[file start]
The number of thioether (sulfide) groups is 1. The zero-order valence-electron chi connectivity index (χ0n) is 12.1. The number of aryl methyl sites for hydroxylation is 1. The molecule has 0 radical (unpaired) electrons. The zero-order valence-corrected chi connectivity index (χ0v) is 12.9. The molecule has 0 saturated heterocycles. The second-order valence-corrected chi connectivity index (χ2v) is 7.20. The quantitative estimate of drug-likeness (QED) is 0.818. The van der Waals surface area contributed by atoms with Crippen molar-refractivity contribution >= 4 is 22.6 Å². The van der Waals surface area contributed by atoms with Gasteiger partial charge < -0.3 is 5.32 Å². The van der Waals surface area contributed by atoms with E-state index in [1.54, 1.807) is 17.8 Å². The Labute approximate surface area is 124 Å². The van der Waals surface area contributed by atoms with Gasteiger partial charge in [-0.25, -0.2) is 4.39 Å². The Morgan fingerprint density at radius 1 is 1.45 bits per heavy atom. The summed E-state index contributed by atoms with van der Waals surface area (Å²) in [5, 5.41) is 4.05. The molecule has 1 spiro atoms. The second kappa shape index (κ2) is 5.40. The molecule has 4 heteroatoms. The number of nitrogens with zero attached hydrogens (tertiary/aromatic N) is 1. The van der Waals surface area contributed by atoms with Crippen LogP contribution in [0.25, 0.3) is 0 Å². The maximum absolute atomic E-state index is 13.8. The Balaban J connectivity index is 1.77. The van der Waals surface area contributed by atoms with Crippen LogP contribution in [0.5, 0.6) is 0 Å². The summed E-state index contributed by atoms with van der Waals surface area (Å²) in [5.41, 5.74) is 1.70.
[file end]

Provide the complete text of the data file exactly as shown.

The number of thioether (sulfide) groups is 1. The zero-order valence-electron chi connectivity index (χ0n) is 12.1. The number of aryl methyl sites for hydroxylation is 1. The molecule has 0 radical (unpaired) electrons. The zero-order valence-corrected chi connectivity index (χ0v) is 12.9. The molecule has 0 saturated heterocycles. The second-order valence-corrected chi connectivity index (χ2v) is 7.20. The quantitative estimate of drug-likeness (QED) is 0.818. The van der Waals surface area contributed by atoms with Crippen molar-refractivity contribution >= 4 is 22.6 Å². The van der Waals surface area contributed by atoms with Gasteiger partial charge < -0.3 is 5.32 Å². The van der Waals surface area contributed by atoms with E-state index in [1.54, 1.807) is 17.8 Å². The Labute approximate surface area is 124 Å². The van der Waals surface area contributed by atoms with Gasteiger partial charge in [-0.25, -0.2) is 4.39 Å². The Morgan fingerprint density at radius 1 is 1.45 bits per heavy atom. The summed E-state index contributed by atoms with van der Waals surface area (Å²) in [5, 5.41) is 4.05. The molecule has 1 spiro atoms. The second kappa shape index (κ2) is 5.40. The molecule has 4 heteroatoms. The number of nitrogens with zero attached hydrogens (tertiary/aromatic N) is 1. The van der Waals surface area contributed by atoms with Crippen LogP contribution in [0.25, 0.3) is 0 Å². The maximum absolute atomic E-state index is 13.8. The Balaban J connectivity index is 1.77. The van der Waals surface area contributed by atoms with Crippen LogP contribution in [0.5, 0.6) is 0 Å². The summed E-state index contributed by atoms with van der Waals surface area (Å²) in [5.41, 5.74) is 1.70.